Benefits of Knitting program at Waldorf School Jan. 21
ALBANY — Knitting is the perfect antidote to life in the fast world we live in. It offers a very tangible way to connect with yourself and to create something truly useful as well as beautiful. In a world where technological advances such as electronic books, food processors, bread machines, etc, have deprived us of many of life's tactile pleasures, the feeling of yarn and the steady repetition of stitch after stitch is a restorative tonic, producing not a virtual experience that can be altered with a single click, but a real and tangible something.
The White Mountain Waldorf School will host an open house on Jan. 21 from 10 a.m. to 1 p.m. on the topic of the benefits of knitting.
In Waldorf schools, knitting is one component of the first grade curriculum and kindergarten children are taught to finger knit before they learn to do math. Do you wonder why? First, it teaches them to follow patterns (in through the front door, once around the back, out through the window and off jumps jack). It also develops their fine motor skills, which will be put to the test in the coming years. Forms of handwork such as knitting, crocheting and sewing are critical to a child’s intellectual and emotional development. Knitting not only energizes children’s tactile senses but it is also instrumental in intellectual development. Students learn math, spatial and geometric skills when knitting and sewing. Whether it is first-graders counting stitches in each row of their squares or flute cases, or fourth-graders creating and embroidering geometric patterns, handwork gives them a concrete visualization of what addition and multiplication do; plus, they learn about problem solving and logic. Taking on a project like knitting a flute case also helps first-graders learn to manage frustration and understand that mistakes are a natural part of the learning process for everyone. The culminating project in fifth grade is a pair of socks — something that takes the students nearly the whole year to complete; imagine the sense of accomplishment!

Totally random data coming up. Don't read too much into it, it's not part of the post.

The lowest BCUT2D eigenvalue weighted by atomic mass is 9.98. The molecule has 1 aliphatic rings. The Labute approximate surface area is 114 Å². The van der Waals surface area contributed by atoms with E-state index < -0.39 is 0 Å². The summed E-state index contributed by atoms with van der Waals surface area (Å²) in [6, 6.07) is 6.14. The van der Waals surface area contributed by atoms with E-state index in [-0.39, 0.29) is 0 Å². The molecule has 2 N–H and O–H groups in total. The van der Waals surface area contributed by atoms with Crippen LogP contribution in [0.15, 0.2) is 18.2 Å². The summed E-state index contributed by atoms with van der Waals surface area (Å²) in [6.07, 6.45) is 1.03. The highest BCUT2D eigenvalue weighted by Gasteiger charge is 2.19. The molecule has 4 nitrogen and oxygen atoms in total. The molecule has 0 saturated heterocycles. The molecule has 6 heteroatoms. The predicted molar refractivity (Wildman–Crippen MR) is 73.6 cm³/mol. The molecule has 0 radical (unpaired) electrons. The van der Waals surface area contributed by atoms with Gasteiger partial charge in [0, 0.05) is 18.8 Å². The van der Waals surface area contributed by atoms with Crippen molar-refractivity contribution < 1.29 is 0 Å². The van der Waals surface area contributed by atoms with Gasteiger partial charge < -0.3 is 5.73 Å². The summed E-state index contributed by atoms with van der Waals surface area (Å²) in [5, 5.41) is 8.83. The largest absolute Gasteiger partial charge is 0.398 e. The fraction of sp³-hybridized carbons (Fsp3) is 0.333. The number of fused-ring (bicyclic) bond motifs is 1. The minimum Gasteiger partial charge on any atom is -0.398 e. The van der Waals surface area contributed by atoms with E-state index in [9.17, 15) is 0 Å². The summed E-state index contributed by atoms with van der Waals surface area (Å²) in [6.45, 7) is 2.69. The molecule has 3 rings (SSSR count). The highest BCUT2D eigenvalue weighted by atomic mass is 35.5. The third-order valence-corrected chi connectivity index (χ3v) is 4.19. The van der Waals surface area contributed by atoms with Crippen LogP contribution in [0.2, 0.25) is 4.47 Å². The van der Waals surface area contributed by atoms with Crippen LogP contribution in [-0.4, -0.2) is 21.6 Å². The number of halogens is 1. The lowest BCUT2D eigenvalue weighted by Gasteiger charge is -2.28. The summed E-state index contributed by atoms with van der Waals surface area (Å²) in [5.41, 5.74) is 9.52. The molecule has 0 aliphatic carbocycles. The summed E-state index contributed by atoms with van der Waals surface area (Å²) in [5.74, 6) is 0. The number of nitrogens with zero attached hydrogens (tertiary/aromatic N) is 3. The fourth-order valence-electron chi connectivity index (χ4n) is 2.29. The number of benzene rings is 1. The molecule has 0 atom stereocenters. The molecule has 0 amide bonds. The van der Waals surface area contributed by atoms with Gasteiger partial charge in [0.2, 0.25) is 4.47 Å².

Knitting is scientifically proven to increase right and left brain interaction. Because it requires two hands to knit, both sides of the brain are stimulated. Not only is knitting a great way to calm down and relax, but knitting also teaches patience. In fact, knitting is proven to initiate a “relaxation response” in many people; this can lower blood pressure, improve heart conditions, and even resolve insomnia. Knitting can also improve self-esteem. Creating something beautiful, no matter how simple, makes you feel good about yourself. It is a creative outlet that can be learned rather quickly. Knowing just the basics will enable the knitter to make something useful and lovely. Also, knitting can help you find companionship. It’s fun to knit and even more fun to knit with others. It’s a wonderful way to share what you know, learn a new skill, or just get support from other people who share your craft. Best of all, since there is always a new project that will prove to be more challenging than the last, there is always more to learn- even for the advanced knitter.
At the open house people can learn to knit, meet other knitters, take a tour of the school and learn about other aspects of the Waldorf Education and why it works. For more details on the open house, or the benefits of knitting call 447-3168, or email firstname.lastname@example.org."